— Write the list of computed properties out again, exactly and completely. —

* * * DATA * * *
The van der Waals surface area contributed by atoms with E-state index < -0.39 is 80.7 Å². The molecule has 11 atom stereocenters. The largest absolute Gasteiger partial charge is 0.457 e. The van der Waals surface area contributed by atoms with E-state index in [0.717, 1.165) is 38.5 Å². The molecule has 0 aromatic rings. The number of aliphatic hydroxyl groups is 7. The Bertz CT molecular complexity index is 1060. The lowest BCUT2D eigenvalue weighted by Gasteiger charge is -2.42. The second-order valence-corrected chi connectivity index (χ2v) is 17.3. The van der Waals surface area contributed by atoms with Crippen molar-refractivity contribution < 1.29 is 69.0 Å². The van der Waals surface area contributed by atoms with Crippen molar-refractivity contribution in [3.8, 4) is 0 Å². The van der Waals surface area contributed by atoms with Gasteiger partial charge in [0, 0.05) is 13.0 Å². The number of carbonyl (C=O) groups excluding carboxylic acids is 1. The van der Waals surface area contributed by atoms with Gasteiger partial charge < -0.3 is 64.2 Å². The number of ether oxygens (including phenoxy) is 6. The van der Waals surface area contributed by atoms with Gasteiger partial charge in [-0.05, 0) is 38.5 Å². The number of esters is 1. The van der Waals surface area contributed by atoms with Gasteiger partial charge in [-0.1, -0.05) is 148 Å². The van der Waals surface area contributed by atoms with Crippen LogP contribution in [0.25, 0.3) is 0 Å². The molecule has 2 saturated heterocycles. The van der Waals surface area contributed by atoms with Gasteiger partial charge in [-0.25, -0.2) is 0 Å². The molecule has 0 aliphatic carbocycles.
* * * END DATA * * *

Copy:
The van der Waals surface area contributed by atoms with E-state index < -0.39 is 80.7 Å². The molecule has 11 atom stereocenters. The largest absolute Gasteiger partial charge is 0.457 e. The van der Waals surface area contributed by atoms with E-state index in [0.717, 1.165) is 38.5 Å². The molecule has 0 aromatic rings. The number of aliphatic hydroxyl groups is 7. The Bertz CT molecular complexity index is 1060. The lowest BCUT2D eigenvalue weighted by Gasteiger charge is -2.42. The second-order valence-corrected chi connectivity index (χ2v) is 17.3. The van der Waals surface area contributed by atoms with Crippen molar-refractivity contribution < 1.29 is 69.0 Å². The van der Waals surface area contributed by atoms with Crippen molar-refractivity contribution in [3.8, 4) is 0 Å². The van der Waals surface area contributed by atoms with Gasteiger partial charge in [0, 0.05) is 13.0 Å². The number of carbonyl (C=O) groups excluding carboxylic acids is 1. The van der Waals surface area contributed by atoms with Gasteiger partial charge < -0.3 is 64.2 Å². The number of ether oxygens (including phenoxy) is 6. The van der Waals surface area contributed by atoms with Gasteiger partial charge in [-0.05, 0) is 38.5 Å². The number of esters is 1. The van der Waals surface area contributed by atoms with Gasteiger partial charge in [-0.1, -0.05) is 148 Å². The van der Waals surface area contributed by atoms with Crippen LogP contribution in [0.25, 0.3) is 0 Å². The molecule has 2 saturated heterocycles. The van der Waals surface area contributed by atoms with Gasteiger partial charge in [-0.25, -0.2) is 0 Å². The molecule has 0 aliphatic carbocycles.